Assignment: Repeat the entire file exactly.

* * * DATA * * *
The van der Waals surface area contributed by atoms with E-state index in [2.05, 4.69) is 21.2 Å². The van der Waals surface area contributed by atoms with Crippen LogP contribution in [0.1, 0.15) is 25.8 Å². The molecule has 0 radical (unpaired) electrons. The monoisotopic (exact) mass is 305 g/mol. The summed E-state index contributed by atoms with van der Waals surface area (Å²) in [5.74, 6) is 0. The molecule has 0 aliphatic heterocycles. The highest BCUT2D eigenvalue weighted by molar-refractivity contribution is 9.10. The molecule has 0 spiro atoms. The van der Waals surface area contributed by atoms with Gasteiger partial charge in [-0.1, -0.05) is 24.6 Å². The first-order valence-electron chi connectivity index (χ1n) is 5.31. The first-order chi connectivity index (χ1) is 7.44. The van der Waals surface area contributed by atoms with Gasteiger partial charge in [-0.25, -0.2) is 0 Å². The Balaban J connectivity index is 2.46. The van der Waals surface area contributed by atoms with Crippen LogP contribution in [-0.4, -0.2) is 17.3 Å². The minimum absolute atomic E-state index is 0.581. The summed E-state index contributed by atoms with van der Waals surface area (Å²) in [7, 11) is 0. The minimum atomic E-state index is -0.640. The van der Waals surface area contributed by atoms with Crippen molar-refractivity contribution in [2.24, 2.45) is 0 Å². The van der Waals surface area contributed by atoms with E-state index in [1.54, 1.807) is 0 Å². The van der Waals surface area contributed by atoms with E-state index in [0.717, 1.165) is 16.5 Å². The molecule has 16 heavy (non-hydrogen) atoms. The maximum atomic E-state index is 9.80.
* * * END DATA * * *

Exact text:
The van der Waals surface area contributed by atoms with E-state index in [2.05, 4.69) is 21.2 Å². The van der Waals surface area contributed by atoms with Crippen LogP contribution in [0.1, 0.15) is 25.8 Å². The molecule has 0 radical (unpaired) electrons. The monoisotopic (exact) mass is 305 g/mol. The summed E-state index contributed by atoms with van der Waals surface area (Å²) in [5.74, 6) is 0. The molecule has 0 aliphatic heterocycles. The highest BCUT2D eigenvalue weighted by molar-refractivity contribution is 9.10. The molecule has 0 spiro atoms. The van der Waals surface area contributed by atoms with Gasteiger partial charge in [-0.1, -0.05) is 24.6 Å². The first-order valence-electron chi connectivity index (χ1n) is 5.31. The first-order chi connectivity index (χ1) is 7.44. The van der Waals surface area contributed by atoms with Gasteiger partial charge in [-0.25, -0.2) is 0 Å². The Balaban J connectivity index is 2.46. The van der Waals surface area contributed by atoms with Crippen LogP contribution in [-0.4, -0.2) is 17.3 Å². The minimum absolute atomic E-state index is 0.581. The summed E-state index contributed by atoms with van der Waals surface area (Å²) in [7, 11) is 0. The minimum atomic E-state index is -0.640. The van der Waals surface area contributed by atoms with Crippen molar-refractivity contribution in [2.24, 2.45) is 0 Å². The van der Waals surface area contributed by atoms with E-state index in [1.54, 1.807) is 0 Å². The van der Waals surface area contributed by atoms with E-state index in [0.717, 1.165) is 16.5 Å². The molecule has 16 heavy (non-hydrogen) atoms. The maximum atomic E-state index is 9.80.